Chemistry can be a good and bad thing. Chemistry is good when you make love with it.
Daily lives incorporates chemistry in million ways, some of which you don’t even realise or know about. Biology is interlinked with chemistry and physics, which in turn influence the daily happenings in life. Some parts of our life fall under biological reactions and some are chemical or physical. The researchers have drawn inspiration from nature and developed adhesive tapes, because its all about the chemistry behind it. Here is a list of 12 influences chemistry can have in daily life:
1 – Chemistry Review
Graphene is a one atom thick layer of carbon, which is the thinnest and strongest known material. Researchers claim that in dept study of this material could yield lower-cost, ultra-low power, next generation electronics, perhaps with the unique ability to fold, bend and twist.
2 – Sticky Fingers And Toes
Gecko’s ability to adhere to most of the surfaces be it dry, wet, or sheer, is due to the atoms of the millions of setae. They interact with the atoms of the wall and as a result there is an electrodynamic attraction known as van der Waals forces that help gecko to stick to surfaces. Inspired by this, researchers are developing adhesive tapes on the same principle.
3 – Hydrophobic And Hydrophilic Surfaces
All the materials do not respond same to water, some attract the water molecules, known as hydrophilic, while some repel, known as hydrophobic. But, there are certain materials that are both, such as Namibian beetle, which the researchers are studying right now. It has a patchwork of hydrophilic and hydrophobic that act according to its needs. Scientists are trying to develop similar materials, and some similar to this, have already in the market such as the superhydrophobic chemical coatings.
4 – Cloudy With A Chance Of Chemistry
Clouds apparently cover 70% of the Earth’s surface, and help in cooling it. They also form aerosols, the air pollutants produced when sunlight, organic molecules and airborne chemicals come together. Further research is being carried out to study the impact of this on the climate change.
5 – A Breath Of Fresh Aerosol
The seawater contains high levels of salt and other dissolved substances. Sea spray, a natural, marine aerosol — consisting of water (blue), sodium ions (green) and organic molecules (magenta and white), helps in cloud formation and impacts the climate change. To understand this better, the researchers are studying how chemical changes in seawater impacts cloud formation and how sea spray aerosols affect weather patterns and climate change.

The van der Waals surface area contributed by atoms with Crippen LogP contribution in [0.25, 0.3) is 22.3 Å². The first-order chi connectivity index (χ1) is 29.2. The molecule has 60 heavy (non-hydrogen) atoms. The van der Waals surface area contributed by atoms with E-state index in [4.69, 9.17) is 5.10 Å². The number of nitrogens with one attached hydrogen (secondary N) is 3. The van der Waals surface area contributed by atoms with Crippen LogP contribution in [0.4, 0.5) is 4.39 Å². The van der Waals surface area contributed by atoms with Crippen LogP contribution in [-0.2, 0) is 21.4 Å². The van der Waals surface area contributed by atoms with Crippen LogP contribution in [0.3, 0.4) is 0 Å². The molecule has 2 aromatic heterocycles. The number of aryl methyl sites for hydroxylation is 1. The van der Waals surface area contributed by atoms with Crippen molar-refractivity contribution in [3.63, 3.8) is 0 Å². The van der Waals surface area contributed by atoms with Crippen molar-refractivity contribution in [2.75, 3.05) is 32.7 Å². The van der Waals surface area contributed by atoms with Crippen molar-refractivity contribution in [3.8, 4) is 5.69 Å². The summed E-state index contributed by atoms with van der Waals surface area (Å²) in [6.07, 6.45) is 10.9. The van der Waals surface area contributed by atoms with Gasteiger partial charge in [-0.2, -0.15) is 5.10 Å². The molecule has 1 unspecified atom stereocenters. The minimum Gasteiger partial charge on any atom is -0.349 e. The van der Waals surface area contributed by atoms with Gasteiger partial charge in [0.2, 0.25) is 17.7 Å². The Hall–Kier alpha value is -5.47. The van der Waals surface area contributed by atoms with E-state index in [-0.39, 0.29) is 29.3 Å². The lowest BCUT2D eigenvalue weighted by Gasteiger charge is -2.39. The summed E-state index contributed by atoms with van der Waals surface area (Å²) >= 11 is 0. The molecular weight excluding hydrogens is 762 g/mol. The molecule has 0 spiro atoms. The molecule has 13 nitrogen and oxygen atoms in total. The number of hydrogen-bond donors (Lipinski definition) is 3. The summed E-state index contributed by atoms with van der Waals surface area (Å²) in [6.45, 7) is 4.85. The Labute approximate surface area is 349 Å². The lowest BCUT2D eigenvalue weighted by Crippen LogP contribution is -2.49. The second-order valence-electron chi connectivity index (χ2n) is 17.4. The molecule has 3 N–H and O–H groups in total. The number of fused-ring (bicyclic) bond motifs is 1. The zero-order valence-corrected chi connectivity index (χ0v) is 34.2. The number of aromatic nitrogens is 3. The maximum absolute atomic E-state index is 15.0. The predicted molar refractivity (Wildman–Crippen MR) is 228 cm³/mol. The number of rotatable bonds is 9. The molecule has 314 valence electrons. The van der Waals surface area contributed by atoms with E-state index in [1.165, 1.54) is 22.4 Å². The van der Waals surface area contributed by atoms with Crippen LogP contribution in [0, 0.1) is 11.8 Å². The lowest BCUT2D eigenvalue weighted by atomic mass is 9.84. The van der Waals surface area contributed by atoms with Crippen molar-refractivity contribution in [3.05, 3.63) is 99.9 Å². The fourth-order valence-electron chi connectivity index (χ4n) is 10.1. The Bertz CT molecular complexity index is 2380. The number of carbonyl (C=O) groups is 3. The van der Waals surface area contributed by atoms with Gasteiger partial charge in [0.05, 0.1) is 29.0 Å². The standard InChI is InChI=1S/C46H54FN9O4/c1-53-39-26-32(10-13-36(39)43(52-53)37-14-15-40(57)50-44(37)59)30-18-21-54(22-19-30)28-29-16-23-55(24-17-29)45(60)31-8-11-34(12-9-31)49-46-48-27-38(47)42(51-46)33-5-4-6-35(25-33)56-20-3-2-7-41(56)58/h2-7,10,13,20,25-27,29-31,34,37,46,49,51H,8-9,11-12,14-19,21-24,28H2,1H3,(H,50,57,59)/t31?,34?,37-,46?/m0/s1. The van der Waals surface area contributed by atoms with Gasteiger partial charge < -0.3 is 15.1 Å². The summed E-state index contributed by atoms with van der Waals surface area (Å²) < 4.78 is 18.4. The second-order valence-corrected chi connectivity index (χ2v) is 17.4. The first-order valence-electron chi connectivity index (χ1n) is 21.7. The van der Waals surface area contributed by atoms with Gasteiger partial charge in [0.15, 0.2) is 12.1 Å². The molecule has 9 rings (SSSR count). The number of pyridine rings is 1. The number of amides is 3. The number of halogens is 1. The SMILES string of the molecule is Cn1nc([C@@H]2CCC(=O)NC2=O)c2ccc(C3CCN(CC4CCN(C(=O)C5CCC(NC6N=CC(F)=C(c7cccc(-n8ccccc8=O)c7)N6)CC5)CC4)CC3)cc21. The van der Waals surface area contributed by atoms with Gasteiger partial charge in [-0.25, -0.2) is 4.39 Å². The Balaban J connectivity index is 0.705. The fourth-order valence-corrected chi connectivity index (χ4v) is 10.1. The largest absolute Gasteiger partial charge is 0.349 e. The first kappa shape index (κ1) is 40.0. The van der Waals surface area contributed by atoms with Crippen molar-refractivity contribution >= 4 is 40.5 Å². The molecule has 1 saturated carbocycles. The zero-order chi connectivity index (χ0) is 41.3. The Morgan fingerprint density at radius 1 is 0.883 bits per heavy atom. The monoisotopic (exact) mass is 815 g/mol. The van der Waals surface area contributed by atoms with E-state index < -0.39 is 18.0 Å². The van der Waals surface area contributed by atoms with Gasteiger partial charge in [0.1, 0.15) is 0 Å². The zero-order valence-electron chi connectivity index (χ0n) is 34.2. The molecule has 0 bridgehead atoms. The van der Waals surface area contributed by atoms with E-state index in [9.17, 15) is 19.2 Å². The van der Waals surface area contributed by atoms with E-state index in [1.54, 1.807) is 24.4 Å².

6 – Sugar Scaffolding
Sugar does more than just satisfying your sweet tooth. The molecule’s stable and dissolvable structure can be used as a scaffolding in building structures one-billionth of a meter in size. The researchers built hollow synthetic tubes by using hardened sugar syrup drawn out into long strands as seen in cotton candy and cake decorations. They coated the sugar strands with polymer and dissolved it in water, leaving behind the hollow sugar strands.
They claimed that tiny artificial tubes could one day serve as conduits for regenerating nerves severed in accidents or damaged by disease.
7 – Crystal Clear
Crystals contain atoms, molecules or ions arranged in geometric shape. Table salt, sugar, or diamonds, all are crystals. Boron nitride is the hardest known crystal in the world, which is why, can be used in various ways, such as the tip of a drill, etc. Scientists are researching upon a material inspired by this, using nanotechnology.
8 – Fantastic Plastic
Plastic, derived from petrochemical resources, consists of long molecule chains made up of repeating units, and is one of the most versatile, cheap and relatively easy to produce materials known. But, it can take hundreds of years to biodegrade, which is why NSF is funding chemists at the University of Minnesota, to produce environmentally friendly plastics.
9 – Of Peels And Polymers
Researchers claim that plastic can be made out of the carbon-based compound, called limonene, found in 95 percent of an orange peel’s oil. Thus, the scientists are using agricultural waste and the gas our bodies expel when we exhale, to make plastics.
10 – Time For An Upgrade?
The NSF is currently supporting researchers who are looking to develop the next generation of electronic circuits, such as the scientists at the Center for Sustainable Materials Chemistry at Oregon State University, who are looking to replace the bulky compounds with metal oxides, which would allow more transistors to fit on a chip, and the process will be faster, cheaper, and cleaner.
11 – Glowing Jellies
In jellyfish, an enzyme causes the oxidation of a light-emitting chemical compound, which when decays back to the ground state, the light is emitted, which is called bioluminescence. A scientist supported by the NSF was the first to isolate the green fluorescent protein (GFP) in the jellyfish Aequorea victoria, which can be used to study spreading cancer cells, or to watch the nerve cells develop.
12 – Illuminating The Deep
Almost 90% of the deep sea marine life has bioluminescent properties in one form or other. The NSF continues its support of chemical sciences research, including research at the interface of biology, chemistry and engineering.